MPEG (pronounced EM-peg, an acronym for Motion Picture Experts Group) is a set of standards for compressing and storing digital audio and video. MP3 is short for “MPEG Audio Layer 3” and it identifies a way to store digital audio files. MP3 files give you CD-quality sound in a file format that requires roughly 1 megabyte for every minute of sound. (CDs and WAV files, by contrast, require about 11MB per minute.)
Regardless of where a sound comes from, what you actually hear is analog sound. Computers translate and store this information as digital sound, however. This is done through sampling–the process of taking a snapshot of the sound many times per second. CDs store information in a digital audio format known as CD-DA, which is very similar to the standard WAV format and samples 44,000 times per second.
MP3 files are based on psychoacoustics–the study of how the human brain perceives sound. This science has determined that not all of the sound we hear is perceived by the brain. To create an MP3 file, an MP3 encoder reads a WAV file and then strips out the parts that you won’t miss hearing.
For example, most people can’t hear sounds above 16 kHz, so the encoder strips out any sounds above a preset threshold level. Loud sounds will mask quieter sounds at or near the same frequency; the encoder removes these, too. By whittling away the parts you don’t hear, the encoder creates a file that sounds almost the same but is dramatically smaller.
An MP3 file can also contain information about the file itself in a tag. The tag can contain things like the artist’s name, a graphic (usually the CD cover art), the genre, and more.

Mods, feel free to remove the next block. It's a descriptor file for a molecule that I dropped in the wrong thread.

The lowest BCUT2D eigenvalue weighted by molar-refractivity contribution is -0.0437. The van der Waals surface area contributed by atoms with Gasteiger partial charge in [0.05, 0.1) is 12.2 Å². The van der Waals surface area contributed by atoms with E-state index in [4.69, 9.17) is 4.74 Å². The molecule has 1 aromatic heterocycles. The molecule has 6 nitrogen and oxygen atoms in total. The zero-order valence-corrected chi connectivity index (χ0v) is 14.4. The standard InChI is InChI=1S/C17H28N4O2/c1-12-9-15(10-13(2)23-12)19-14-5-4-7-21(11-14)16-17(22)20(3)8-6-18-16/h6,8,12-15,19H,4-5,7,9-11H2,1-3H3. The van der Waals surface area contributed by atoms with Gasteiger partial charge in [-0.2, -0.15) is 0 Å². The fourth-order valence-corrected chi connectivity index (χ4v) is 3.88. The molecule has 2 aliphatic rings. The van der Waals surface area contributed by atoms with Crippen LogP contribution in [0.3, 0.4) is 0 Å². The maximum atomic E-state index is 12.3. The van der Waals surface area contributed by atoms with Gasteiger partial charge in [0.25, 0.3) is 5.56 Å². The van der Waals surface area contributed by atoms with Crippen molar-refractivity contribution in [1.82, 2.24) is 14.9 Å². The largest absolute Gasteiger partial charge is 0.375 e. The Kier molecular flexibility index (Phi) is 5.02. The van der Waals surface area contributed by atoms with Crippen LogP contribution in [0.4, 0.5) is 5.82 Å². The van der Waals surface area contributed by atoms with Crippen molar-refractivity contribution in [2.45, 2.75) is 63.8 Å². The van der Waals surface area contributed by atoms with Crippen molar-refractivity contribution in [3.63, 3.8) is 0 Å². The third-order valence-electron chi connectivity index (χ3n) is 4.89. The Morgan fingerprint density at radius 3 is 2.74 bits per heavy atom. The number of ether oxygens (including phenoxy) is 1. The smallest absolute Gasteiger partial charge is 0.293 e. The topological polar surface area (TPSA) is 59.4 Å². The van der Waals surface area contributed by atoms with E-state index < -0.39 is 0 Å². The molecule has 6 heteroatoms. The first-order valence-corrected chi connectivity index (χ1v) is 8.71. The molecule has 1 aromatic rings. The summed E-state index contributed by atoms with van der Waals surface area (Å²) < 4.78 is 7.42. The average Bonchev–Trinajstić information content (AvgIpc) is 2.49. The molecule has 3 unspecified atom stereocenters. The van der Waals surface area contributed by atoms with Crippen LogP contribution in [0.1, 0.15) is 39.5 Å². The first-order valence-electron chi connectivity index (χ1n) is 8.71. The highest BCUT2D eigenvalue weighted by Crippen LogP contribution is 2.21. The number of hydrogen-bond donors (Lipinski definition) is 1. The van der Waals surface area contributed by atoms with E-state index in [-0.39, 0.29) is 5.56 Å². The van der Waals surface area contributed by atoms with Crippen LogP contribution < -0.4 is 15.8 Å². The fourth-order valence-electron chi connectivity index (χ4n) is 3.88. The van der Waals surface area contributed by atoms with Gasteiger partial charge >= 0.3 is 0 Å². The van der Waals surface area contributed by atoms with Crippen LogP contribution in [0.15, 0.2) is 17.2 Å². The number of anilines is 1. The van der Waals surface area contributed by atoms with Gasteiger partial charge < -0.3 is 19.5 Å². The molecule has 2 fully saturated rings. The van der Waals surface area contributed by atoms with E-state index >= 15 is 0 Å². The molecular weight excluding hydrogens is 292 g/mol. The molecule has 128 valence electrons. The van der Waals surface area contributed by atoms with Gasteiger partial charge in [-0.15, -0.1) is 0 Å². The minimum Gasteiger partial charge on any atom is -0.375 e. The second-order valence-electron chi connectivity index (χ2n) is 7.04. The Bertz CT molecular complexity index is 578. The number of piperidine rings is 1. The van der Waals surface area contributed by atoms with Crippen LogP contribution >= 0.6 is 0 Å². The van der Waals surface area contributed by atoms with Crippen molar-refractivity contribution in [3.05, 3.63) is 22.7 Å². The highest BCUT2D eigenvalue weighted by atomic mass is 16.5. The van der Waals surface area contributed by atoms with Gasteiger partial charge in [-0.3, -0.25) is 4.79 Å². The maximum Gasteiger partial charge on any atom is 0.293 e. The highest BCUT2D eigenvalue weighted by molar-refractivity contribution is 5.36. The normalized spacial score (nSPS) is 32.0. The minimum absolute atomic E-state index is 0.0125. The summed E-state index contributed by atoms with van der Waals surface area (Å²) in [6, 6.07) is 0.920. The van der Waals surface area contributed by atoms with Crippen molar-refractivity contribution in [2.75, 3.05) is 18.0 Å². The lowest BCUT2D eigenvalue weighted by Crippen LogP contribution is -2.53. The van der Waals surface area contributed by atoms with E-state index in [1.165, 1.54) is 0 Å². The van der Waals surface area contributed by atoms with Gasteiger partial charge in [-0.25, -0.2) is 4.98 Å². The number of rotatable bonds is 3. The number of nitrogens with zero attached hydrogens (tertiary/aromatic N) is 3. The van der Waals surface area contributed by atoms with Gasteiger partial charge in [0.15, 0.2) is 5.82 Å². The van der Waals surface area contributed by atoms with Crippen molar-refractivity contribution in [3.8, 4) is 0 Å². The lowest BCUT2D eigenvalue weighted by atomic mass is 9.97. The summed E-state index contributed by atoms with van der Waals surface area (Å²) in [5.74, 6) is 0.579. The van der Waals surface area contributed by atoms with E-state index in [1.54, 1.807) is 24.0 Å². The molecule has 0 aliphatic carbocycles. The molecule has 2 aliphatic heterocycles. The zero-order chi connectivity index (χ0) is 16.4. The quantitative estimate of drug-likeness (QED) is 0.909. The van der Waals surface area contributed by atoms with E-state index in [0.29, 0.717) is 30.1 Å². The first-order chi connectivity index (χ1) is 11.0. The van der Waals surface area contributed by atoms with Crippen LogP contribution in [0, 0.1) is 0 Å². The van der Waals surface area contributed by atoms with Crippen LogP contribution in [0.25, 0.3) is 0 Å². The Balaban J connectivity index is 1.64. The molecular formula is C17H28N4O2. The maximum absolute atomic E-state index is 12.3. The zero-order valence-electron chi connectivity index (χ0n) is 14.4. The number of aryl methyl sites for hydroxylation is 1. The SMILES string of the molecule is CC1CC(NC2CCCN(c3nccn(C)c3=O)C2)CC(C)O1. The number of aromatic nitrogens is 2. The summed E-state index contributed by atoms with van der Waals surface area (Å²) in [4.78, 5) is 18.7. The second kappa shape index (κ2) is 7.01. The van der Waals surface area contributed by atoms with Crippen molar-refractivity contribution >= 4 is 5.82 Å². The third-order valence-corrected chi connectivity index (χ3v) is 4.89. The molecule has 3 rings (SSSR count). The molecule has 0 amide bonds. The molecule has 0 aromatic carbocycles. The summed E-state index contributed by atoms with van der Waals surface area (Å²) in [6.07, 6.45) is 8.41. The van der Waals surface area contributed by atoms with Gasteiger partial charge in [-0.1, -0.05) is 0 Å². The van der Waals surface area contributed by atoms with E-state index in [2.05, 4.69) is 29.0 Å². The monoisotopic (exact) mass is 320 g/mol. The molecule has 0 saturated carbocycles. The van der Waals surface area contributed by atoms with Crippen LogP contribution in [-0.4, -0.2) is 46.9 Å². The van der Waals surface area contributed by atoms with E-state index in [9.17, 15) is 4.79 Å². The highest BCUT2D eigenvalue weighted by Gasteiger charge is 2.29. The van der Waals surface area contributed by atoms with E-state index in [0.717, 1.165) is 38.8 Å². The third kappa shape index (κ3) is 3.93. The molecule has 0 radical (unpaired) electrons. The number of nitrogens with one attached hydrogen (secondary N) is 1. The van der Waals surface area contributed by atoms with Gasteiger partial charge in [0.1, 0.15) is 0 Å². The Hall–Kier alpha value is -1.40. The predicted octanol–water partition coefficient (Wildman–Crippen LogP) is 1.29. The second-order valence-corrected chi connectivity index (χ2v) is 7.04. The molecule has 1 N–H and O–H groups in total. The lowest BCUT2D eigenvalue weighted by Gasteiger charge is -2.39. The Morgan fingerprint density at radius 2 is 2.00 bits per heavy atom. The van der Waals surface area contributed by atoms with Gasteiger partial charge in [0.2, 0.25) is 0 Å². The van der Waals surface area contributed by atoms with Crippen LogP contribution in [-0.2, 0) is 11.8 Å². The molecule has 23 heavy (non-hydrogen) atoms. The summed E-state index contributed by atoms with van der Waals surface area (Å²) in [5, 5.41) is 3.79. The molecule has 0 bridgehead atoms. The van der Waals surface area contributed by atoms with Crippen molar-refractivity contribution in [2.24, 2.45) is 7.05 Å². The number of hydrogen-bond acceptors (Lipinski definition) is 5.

“MPEG Layer-3 is a perceptual audio coding scheme that analyses the audio signal and applies a psycho-acoustic model using the properties of the human ear trying to maintain the original sound quality as far as possible.”
So what does this mean in practical terms? Well, there are sounds beyond the range of human hearing (extreme highs and lows) that are part of the digital signal that can easily be stripped away without changing the sound of the audio file. In the same way, when there is a strong signal it overpowers the weaker signals.
In terms of a song, a loud snare drum might overpower the weaker guitar. In the WAV file, all the data is maintained, but when you convert it to MP3 or WMA, these extraneous sounds are stripped away. Hence, the algorithm attempts to duplicate the way the human ear perceives the audio, and tosses everything else out. There is a more detailed explanation of these concepts here.
The potential severity of this data loss is measured in terms of “bit rate”. A song on a CD is recorded at a bit rate of 1411 Kbps, while an extremely high quality MP3 is 192 Kbps or even 320 Kbps. Frequently MP3s are recorded at 128 Kbps, which is high enough audio quality that most people wouldn’t notice the difference between that and the original CD format.
I prefer to record my MP3s at 320 Kbps however, because when I’m listening with headphones I can hear the data loss of a 128 kbps format file (specifically in the high-end “swish” of cymbals on drums). Different people have different perceptions of the data loss, so it’s very much an individual decision as to which bit rate sounds the “best.” It depends how sensitive your hearing is.
To conserve space on portable devices, some people will even go down to 64 Kbps with their files. At this low of a bit rate, data loss becomes extremely evident as both the low and high-end frequencies are lost. Bass response disappears and high-frequency sounds have an artificial tone.
The final spice in the mix is the esoteric-sounding “variable bit rate encoding” (VBR). Constant bit rate (CBR) is the regular method of encoding — a single bit rate throughout the whole file.
VBR is what makes MP3 even more efficient. During the parts in a song where it’s quiet or less sound is going on, it will drop the bit rate as low as it needs to go — often down to 32 Kbps or lower. Then in parts where there is a great deal of signal, it will increase the bit rate up to whatever maximum you specify — usually 192 Kbps or higher. The benefit of VBR is higher overall sound quality at a smaller file size. If your encoder gives you the option of using VBR, use it!